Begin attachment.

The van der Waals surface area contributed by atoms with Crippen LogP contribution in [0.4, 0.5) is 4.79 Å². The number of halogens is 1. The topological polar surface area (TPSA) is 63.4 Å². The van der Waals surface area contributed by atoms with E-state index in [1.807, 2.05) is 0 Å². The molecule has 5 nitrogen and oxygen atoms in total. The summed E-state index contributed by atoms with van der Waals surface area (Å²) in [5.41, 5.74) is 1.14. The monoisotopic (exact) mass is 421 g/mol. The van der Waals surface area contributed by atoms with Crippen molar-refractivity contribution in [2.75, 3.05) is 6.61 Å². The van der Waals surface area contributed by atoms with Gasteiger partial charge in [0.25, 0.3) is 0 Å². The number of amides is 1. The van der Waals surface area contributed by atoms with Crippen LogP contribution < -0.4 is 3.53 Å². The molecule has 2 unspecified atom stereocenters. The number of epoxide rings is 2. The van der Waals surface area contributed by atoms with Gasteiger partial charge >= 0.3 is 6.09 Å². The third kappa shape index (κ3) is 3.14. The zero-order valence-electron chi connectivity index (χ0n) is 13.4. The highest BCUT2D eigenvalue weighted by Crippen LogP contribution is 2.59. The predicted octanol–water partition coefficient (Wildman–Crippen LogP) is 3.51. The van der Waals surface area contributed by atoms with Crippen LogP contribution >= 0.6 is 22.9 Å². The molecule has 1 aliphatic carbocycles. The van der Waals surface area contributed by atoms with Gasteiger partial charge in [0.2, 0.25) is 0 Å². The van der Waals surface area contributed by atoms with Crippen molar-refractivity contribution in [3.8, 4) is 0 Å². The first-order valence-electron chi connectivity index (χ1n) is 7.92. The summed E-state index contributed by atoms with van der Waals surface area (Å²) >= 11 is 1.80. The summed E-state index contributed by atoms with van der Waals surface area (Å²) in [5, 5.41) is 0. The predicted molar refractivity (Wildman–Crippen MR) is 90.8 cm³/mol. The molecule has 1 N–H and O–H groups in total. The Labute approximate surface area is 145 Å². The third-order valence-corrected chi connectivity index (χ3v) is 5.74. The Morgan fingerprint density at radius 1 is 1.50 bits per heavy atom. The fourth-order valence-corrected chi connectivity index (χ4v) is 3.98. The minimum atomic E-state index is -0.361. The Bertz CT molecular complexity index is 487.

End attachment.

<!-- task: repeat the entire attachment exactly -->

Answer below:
The van der Waals surface area contributed by atoms with Crippen LogP contribution in [0.4, 0.5) is 4.79 Å². The number of halogens is 1. The topological polar surface area (TPSA) is 63.4 Å². The van der Waals surface area contributed by atoms with E-state index in [1.807, 2.05) is 0 Å². The molecule has 5 nitrogen and oxygen atoms in total. The summed E-state index contributed by atoms with van der Waals surface area (Å²) in [5.41, 5.74) is 1.14. The monoisotopic (exact) mass is 421 g/mol. The van der Waals surface area contributed by atoms with Crippen molar-refractivity contribution in [2.75, 3.05) is 6.61 Å². The van der Waals surface area contributed by atoms with Gasteiger partial charge in [0.25, 0.3) is 0 Å². The number of amides is 1. The van der Waals surface area contributed by atoms with Crippen LogP contribution < -0.4 is 3.53 Å². The molecule has 2 unspecified atom stereocenters. The number of epoxide rings is 2. The van der Waals surface area contributed by atoms with Gasteiger partial charge >= 0.3 is 6.09 Å². The third kappa shape index (κ3) is 3.14. The zero-order valence-electron chi connectivity index (χ0n) is 13.4. The highest BCUT2D eigenvalue weighted by Crippen LogP contribution is 2.59. The predicted octanol–water partition coefficient (Wildman–Crippen LogP) is 3.51. The van der Waals surface area contributed by atoms with Crippen LogP contribution >= 0.6 is 22.9 Å². The molecule has 1 aliphatic carbocycles. The van der Waals surface area contributed by atoms with Gasteiger partial charge in [0.2, 0.25) is 0 Å². The van der Waals surface area contributed by atoms with Crippen molar-refractivity contribution in [3.8, 4) is 0 Å². The first-order valence-electron chi connectivity index (χ1n) is 7.92. The summed E-state index contributed by atoms with van der Waals surface area (Å²) >= 11 is 1.80. The summed E-state index contributed by atoms with van der Waals surface area (Å²) in [5, 5.41) is 0. The predicted molar refractivity (Wildman–Crippen MR) is 90.8 cm³/mol. The molecule has 1 N–H and O–H groups in total. The Labute approximate surface area is 145 Å². The third-order valence-corrected chi connectivity index (χ3v) is 5.74. The Morgan fingerprint density at radius 1 is 1.50 bits per heavy atom. The fourth-order valence-corrected chi connectivity index (χ4v) is 3.98. The minimum atomic E-state index is -0.361. The Bertz CT molecular complexity index is 487.